Yamazaki-bashi Bridge (山崎橋)

Yamazaki-bashi Bridge, also referred as Yamasaki-hashi Bridge is the name of several bridges in Japan.

Famous bridges are described below.

Yamasaki-bashi Bridge on the Yodo-gawa River. It was a historic bridge spanning the Yodo-gawa River (between Oyamazaki-cho and Hashimoto in Yawata city, Kyoto Prefecture). One of the three old bridges in Japan (Yamazaki-bashi Bridge as YAMAZAKI Taro, Sekita-no-karahashi Bridge as SETA Jiro, and Uji-bashi Bridge as UJI Saburo). It is thought to have been built by the Buddhist monk Gyoki in 725. It was washed away after repeated flooding and while there are records of a bridge in 850, in the eleventh century it was completely destroyed. It was temporarily revived under the Toyotomi government. It was subsequently lost and since then it has never been reconstructed (two kilometers upstream is the Goko-bashi Bridge on Kyoto Moriguchi route, the Kyoto and Osaka Prefectural Road number 13. From the time the bridge was lost until 1962 there was a ferry crossing the river.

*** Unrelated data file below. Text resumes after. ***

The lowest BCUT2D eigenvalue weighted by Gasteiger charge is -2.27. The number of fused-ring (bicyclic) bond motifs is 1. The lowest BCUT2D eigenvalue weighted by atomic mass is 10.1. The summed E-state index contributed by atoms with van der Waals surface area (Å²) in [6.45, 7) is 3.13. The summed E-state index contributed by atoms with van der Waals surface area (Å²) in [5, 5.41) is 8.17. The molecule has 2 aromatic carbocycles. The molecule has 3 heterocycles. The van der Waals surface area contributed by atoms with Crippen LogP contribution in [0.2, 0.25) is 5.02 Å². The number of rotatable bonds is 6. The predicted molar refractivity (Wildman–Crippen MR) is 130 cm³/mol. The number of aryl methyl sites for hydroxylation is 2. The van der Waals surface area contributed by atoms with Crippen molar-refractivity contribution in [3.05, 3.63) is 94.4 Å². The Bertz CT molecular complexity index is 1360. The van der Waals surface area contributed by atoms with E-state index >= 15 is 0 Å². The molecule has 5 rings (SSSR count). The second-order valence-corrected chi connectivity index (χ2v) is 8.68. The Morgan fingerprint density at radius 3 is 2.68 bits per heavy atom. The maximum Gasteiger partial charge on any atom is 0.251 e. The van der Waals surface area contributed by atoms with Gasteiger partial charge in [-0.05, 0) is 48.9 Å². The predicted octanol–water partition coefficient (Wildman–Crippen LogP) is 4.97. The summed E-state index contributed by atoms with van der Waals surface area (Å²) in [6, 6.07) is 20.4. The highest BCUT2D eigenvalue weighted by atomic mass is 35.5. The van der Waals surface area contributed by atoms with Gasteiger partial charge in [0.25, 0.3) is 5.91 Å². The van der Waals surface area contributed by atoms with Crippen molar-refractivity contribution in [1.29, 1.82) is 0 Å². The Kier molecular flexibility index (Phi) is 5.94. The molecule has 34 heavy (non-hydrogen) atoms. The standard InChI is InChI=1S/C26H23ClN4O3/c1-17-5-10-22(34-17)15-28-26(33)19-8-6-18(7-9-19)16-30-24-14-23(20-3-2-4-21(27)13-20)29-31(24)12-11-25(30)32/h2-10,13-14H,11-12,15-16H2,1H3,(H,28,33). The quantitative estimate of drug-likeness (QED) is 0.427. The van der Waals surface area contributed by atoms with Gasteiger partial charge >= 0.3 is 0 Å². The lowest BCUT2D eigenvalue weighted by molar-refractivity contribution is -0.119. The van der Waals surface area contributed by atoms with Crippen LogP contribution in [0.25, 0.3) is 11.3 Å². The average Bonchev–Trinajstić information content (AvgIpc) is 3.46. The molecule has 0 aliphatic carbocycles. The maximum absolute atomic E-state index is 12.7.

Currently, on the Oyamazaki side, the name New Yamazaki-bashi Bridge is used for a bridge over the nearby small stream, and this is also the name of a bus stop.
Furthermore, during the selection of the route for the Keiji Bypass, bidding activities were carried out with the catchphrase 'revival of the Yamazaki-bashi Bridge is the town's ardent wish.'

Yamazaki-bashi Bridge in Kumamoto Prefecture
A stone bridge in Yamazaki, Toyono-machi, Uki City, Kumamoto Prefecture. Important cultural asset designated by the city. It spans the Ogumano-gawa River in the Midori-gawa River water system. It was built in 1831. Length 25 meters. Currently it is exclusively for pedestrians and its role has been passed on to the Yamazaki-ohashi Bridge. National route 218 crosses the Yamazaki-ohashi Bridge.

Yamazaki-bashi Bridge in Aichi Prefecture. It spans the Yamazaki-gawa River in Minami-ku Ward, Nagoya City, Aichi Prefecture. The old Tokaido Road goes over this bridge. A signpost remains at the north end.

[Original Japanese]